Is cognitive behavioral therapy cost-effective for low back pain? 6 key notes

Laura Dyrda -   Print  |

A study recently published in Spine examines the cost-utility of cognitive behavioral therapy for low back pain patients from the payer perspective.

The study authors constructed and validated a Markov intention-to-treat model with on-year and 10-year time horizons that would estimate the cost-utility of cognitive behavioral therapy for low back pain patients.


The researchers found:


1. Incremental cost-utility of CBT was $7,197 per quality-adjusted life-year in the first year.


2. Over 10 years, the incremental cost-utility of the cognitive behavioral therapy was $5,855 per quality-adjusted live year.


3. There were robust results across several sensitivity analyses.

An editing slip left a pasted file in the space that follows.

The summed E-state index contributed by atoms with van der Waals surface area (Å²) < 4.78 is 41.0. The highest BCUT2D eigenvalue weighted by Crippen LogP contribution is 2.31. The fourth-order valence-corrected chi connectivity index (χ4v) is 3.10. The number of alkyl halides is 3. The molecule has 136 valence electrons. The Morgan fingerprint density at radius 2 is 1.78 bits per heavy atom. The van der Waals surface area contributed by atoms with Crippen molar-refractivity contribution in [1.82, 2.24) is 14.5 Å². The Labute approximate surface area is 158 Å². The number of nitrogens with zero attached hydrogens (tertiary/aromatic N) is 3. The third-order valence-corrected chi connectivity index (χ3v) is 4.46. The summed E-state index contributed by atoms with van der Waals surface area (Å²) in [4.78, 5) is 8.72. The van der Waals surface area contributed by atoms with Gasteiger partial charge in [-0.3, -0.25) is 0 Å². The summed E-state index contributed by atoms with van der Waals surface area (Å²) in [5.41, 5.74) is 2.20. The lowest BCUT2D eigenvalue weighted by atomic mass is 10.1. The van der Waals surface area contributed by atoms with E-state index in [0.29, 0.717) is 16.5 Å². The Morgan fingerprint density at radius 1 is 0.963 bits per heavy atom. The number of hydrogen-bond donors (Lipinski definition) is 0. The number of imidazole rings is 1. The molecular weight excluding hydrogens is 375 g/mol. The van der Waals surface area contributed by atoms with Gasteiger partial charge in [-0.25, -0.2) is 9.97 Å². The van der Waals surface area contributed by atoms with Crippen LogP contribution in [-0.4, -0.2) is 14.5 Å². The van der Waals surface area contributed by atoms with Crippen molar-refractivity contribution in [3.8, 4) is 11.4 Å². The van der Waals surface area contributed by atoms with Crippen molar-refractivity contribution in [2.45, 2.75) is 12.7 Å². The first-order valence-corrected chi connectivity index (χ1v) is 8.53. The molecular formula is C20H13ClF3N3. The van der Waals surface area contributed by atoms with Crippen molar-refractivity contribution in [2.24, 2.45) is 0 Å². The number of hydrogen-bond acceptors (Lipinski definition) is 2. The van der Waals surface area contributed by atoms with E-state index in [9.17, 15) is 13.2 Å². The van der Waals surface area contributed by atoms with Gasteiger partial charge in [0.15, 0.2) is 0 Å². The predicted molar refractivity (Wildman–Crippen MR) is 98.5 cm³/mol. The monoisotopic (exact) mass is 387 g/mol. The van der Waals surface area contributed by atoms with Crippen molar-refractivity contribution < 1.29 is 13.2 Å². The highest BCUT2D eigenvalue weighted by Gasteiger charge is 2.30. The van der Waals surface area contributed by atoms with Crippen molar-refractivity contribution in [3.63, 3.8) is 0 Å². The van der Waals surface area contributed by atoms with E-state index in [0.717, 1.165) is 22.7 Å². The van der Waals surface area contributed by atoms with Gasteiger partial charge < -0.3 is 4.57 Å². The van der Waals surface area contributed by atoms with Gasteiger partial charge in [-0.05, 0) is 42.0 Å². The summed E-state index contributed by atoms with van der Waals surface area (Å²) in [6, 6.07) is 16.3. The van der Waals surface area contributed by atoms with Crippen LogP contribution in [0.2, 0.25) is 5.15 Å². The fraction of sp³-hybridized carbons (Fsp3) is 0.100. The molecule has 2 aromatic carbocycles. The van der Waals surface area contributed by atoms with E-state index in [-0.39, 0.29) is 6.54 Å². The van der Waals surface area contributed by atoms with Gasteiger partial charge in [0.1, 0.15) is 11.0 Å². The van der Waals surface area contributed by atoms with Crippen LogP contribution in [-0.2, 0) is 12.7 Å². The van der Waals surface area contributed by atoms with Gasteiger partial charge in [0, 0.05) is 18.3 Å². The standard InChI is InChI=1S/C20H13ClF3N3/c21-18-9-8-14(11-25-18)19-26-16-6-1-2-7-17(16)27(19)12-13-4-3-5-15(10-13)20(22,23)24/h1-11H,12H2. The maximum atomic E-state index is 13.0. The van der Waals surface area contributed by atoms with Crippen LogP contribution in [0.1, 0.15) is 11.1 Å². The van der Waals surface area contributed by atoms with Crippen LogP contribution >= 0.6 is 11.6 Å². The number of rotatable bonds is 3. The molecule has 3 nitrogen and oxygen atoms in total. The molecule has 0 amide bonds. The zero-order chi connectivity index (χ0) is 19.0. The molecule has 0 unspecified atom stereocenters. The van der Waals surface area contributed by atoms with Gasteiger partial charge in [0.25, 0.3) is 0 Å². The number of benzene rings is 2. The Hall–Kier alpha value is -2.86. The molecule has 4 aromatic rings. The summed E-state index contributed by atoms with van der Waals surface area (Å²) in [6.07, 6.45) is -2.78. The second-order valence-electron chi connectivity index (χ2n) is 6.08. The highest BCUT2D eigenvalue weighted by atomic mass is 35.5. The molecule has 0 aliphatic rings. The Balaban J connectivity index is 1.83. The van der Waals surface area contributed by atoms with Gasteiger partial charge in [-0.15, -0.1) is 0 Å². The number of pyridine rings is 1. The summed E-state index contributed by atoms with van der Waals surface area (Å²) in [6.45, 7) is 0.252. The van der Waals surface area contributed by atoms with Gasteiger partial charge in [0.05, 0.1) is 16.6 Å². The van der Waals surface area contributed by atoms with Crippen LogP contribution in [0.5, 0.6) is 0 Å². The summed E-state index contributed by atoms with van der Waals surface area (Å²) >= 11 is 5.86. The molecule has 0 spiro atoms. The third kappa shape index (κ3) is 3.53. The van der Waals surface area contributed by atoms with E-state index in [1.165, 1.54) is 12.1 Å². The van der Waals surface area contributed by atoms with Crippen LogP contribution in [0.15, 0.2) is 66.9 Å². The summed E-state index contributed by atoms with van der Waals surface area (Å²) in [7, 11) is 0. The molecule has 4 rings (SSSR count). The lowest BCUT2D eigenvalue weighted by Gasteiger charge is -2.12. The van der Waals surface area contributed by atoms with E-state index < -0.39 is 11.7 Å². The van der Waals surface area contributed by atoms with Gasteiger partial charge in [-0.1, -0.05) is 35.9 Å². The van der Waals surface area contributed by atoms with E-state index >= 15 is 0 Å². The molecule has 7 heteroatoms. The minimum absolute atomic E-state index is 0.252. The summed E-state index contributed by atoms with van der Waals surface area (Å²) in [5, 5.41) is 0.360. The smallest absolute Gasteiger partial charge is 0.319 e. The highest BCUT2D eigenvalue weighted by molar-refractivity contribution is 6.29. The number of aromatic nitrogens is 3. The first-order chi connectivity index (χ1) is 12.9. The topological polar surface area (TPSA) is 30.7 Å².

4. None of the parameter changes resulted in a difference of more than 7 percent from the base case for either time horizon.


5. Considering chiropractic and/or acupuncture care didn't substantively impact cost-effectiveness.


6. When medical but not pharmaceutical costs were included, the therapy was more cost-effective:


• One year: $5,238 per QALY
• 10 years: $3,849 per QALY


"CBT is a cost-effective approach to manage chronic LBP among commercial health plans members," concluded the study authors. "Cost-effectiveness is demonstrated for multiple plan designs."


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